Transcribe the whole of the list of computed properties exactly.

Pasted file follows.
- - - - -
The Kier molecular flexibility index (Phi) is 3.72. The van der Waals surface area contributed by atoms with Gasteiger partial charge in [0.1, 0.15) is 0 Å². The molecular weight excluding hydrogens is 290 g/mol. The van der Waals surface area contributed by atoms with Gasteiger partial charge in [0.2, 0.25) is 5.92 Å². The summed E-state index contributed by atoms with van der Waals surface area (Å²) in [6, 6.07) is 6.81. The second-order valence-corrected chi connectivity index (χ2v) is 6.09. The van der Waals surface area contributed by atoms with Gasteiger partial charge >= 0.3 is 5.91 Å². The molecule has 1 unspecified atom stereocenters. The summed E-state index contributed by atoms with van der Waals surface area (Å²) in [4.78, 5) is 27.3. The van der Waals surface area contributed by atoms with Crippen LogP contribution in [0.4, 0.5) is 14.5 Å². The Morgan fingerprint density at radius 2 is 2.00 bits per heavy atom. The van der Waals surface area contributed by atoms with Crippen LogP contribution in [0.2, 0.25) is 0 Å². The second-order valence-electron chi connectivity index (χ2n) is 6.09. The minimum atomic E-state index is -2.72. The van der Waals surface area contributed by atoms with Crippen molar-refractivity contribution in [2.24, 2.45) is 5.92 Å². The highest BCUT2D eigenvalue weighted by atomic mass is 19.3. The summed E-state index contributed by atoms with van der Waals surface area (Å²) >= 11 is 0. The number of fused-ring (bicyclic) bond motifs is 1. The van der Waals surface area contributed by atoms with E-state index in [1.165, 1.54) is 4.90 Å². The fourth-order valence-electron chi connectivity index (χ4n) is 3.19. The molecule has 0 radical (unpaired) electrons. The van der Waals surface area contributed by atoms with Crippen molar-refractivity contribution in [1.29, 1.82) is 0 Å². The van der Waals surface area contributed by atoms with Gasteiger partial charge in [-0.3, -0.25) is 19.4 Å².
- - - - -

The Kier molecular flexibility index (Phi) is 3.72. The van der Waals surface area contributed by atoms with Gasteiger partial charge in [0.1, 0.15) is 0 Å². The molecular weight excluding hydrogens is 290 g/mol. The van der Waals surface area contributed by atoms with Gasteiger partial charge in [0.2, 0.25) is 5.92 Å². The summed E-state index contributed by atoms with van der Waals surface area (Å²) in [6, 6.07) is 6.81. The second-order valence-corrected chi connectivity index (χ2v) is 6.09. The van der Waals surface area contributed by atoms with Gasteiger partial charge >= 0.3 is 5.91 Å². The molecule has 1 unspecified atom stereocenters. The summed E-state index contributed by atoms with van der Waals surface area (Å²) in [4.78, 5) is 27.3. The van der Waals surface area contributed by atoms with Crippen LogP contribution in [0.4, 0.5) is 14.5 Å². The Morgan fingerprint density at radius 2 is 2.00 bits per heavy atom. The van der Waals surface area contributed by atoms with Crippen LogP contribution in [0.2, 0.25) is 0 Å². The second-order valence-electron chi connectivity index (χ2n) is 6.09. The minimum atomic E-state index is -2.72. The van der Waals surface area contributed by atoms with Crippen molar-refractivity contribution in [2.24, 2.45) is 5.92 Å². The highest BCUT2D eigenvalue weighted by atomic mass is 19.3. The summed E-state index contributed by atoms with van der Waals surface area (Å²) >= 11 is 0. The number of fused-ring (bicyclic) bond motifs is 1. The van der Waals surface area contributed by atoms with E-state index in [1.165, 1.54) is 4.90 Å². The fourth-order valence-electron chi connectivity index (χ4n) is 3.19. The molecule has 0 radical (unpaired) electrons. The van der Waals surface area contributed by atoms with Crippen molar-refractivity contribution in [1.29, 1.82) is 0 Å². The van der Waals surface area contributed by atoms with Gasteiger partial charge in [-0.3, -0.25) is 19.4 Å².